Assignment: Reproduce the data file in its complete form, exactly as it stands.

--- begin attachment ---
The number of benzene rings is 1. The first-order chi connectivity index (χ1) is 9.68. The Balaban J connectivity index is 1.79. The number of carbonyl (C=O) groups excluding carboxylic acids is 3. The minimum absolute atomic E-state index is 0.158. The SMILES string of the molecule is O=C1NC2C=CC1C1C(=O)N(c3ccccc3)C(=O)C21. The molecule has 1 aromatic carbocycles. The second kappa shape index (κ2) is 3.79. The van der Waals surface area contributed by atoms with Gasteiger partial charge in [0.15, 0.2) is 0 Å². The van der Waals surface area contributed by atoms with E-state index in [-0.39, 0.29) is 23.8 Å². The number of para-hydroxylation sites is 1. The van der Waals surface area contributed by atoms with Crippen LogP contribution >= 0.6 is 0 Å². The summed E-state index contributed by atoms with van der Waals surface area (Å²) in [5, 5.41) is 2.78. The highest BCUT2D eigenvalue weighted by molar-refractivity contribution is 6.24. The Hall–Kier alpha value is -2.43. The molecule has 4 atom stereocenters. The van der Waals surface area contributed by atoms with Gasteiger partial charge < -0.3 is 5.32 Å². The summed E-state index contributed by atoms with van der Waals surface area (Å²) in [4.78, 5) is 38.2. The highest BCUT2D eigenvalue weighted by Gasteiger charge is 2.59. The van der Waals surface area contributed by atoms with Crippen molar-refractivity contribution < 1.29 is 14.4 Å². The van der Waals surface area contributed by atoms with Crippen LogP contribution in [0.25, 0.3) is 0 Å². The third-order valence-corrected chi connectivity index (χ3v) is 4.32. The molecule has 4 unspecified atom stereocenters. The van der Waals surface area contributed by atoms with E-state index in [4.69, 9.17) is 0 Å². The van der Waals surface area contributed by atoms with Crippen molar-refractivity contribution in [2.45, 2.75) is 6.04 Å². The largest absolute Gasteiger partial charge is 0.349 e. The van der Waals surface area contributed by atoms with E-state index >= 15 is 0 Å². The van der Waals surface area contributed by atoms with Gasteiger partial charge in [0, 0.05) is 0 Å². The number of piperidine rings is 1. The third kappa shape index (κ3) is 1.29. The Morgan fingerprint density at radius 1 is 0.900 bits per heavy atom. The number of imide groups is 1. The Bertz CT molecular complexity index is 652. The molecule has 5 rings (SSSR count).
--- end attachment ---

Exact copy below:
The number of benzene rings is 1. The first-order chi connectivity index (χ1) is 9.68. The Balaban J connectivity index is 1.79. The number of carbonyl (C=O) groups excluding carboxylic acids is 3. The minimum absolute atomic E-state index is 0.158. The SMILES string of the molecule is O=C1NC2C=CC1C1C(=O)N(c3ccccc3)C(=O)C21. The molecule has 1 aromatic carbocycles. The second kappa shape index (κ2) is 3.79. The van der Waals surface area contributed by atoms with Gasteiger partial charge in [0.15, 0.2) is 0 Å². The van der Waals surface area contributed by atoms with E-state index in [-0.39, 0.29) is 23.8 Å². The number of para-hydroxylation sites is 1. The van der Waals surface area contributed by atoms with Crippen LogP contribution >= 0.6 is 0 Å². The summed E-state index contributed by atoms with van der Waals surface area (Å²) in [5, 5.41) is 2.78. The highest BCUT2D eigenvalue weighted by molar-refractivity contribution is 6.24. The Hall–Kier alpha value is -2.43. The molecule has 4 atom stereocenters. The van der Waals surface area contributed by atoms with Gasteiger partial charge < -0.3 is 5.32 Å². The summed E-state index contributed by atoms with van der Waals surface area (Å²) in [4.78, 5) is 38.2. The highest BCUT2D eigenvalue weighted by Gasteiger charge is 2.59. The van der Waals surface area contributed by atoms with Crippen molar-refractivity contribution < 1.29 is 14.4 Å². The van der Waals surface area contributed by atoms with Crippen LogP contribution in [0.25, 0.3) is 0 Å². The third-order valence-corrected chi connectivity index (χ3v) is 4.32. The molecule has 4 unspecified atom stereocenters. The van der Waals surface area contributed by atoms with E-state index in [4.69, 9.17) is 0 Å². The van der Waals surface area contributed by atoms with Crippen molar-refractivity contribution in [2.45, 2.75) is 6.04 Å². The largest absolute Gasteiger partial charge is 0.349 e. The van der Waals surface area contributed by atoms with E-state index >= 15 is 0 Å². The van der Waals surface area contributed by atoms with Gasteiger partial charge in [0, 0.05) is 0 Å². The number of piperidine rings is 1. The third kappa shape index (κ3) is 1.29. The Morgan fingerprint density at radius 1 is 0.900 bits per heavy atom. The number of imide groups is 1. The Bertz CT molecular complexity index is 652. The molecule has 5 rings (SSSR count).